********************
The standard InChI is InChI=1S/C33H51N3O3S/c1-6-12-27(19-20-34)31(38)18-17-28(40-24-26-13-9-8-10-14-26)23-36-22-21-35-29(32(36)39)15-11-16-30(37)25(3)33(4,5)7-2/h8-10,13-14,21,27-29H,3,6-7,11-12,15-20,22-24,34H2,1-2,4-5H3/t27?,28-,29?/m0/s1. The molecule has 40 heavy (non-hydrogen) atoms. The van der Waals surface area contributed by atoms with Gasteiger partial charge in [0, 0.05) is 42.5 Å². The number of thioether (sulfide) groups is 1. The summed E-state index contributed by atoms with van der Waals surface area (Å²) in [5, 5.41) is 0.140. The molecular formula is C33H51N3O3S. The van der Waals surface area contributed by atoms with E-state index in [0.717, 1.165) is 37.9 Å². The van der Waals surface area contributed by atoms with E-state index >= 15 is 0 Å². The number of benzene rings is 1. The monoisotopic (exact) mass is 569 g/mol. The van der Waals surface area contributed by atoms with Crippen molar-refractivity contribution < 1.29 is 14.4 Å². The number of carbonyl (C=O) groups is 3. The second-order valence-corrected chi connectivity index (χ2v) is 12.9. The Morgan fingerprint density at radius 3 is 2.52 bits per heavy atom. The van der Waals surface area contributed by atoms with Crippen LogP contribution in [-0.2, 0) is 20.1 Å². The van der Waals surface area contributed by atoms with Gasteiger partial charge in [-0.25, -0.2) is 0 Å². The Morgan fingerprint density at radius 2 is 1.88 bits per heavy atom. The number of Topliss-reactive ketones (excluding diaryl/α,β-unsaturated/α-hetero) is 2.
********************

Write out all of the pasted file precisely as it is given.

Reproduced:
The standard InChI is InChI=1S/C33H51N3O3S/c1-6-12-27(19-20-34)31(38)18-17-28(40-24-26-13-9-8-10-14-26)23-36-22-21-35-29(32(36)39)15-11-16-30(37)25(3)33(4,5)7-2/h8-10,13-14,21,27-29H,3,6-7,11-12,15-20,22-24,34H2,1-2,4-5H3/t27?,28-,29?/m0/s1. The molecule has 40 heavy (non-hydrogen) atoms. The van der Waals surface area contributed by atoms with Gasteiger partial charge in [0, 0.05) is 42.5 Å². The number of thioether (sulfide) groups is 1. The summed E-state index contributed by atoms with van der Waals surface area (Å²) in [5, 5.41) is 0.140. The molecular formula is C33H51N3O3S. The van der Waals surface area contributed by atoms with E-state index in [0.717, 1.165) is 37.9 Å². The van der Waals surface area contributed by atoms with E-state index >= 15 is 0 Å². The number of benzene rings is 1. The monoisotopic (exact) mass is 569 g/mol. The van der Waals surface area contributed by atoms with Crippen molar-refractivity contribution < 1.29 is 14.4 Å². The number of carbonyl (C=O) groups is 3. The second-order valence-corrected chi connectivity index (χ2v) is 12.9. The Morgan fingerprint density at radius 3 is 2.52 bits per heavy atom. The van der Waals surface area contributed by atoms with Crippen LogP contribution in [-0.2, 0) is 20.1 Å². The van der Waals surface area contributed by atoms with Gasteiger partial charge in [-0.25, -0.2) is 0 Å². The Morgan fingerprint density at radius 2 is 1.88 bits per heavy atom. The number of Topliss-reactive ketones (excluding diaryl/α,β-unsaturated/α-hetero) is 2.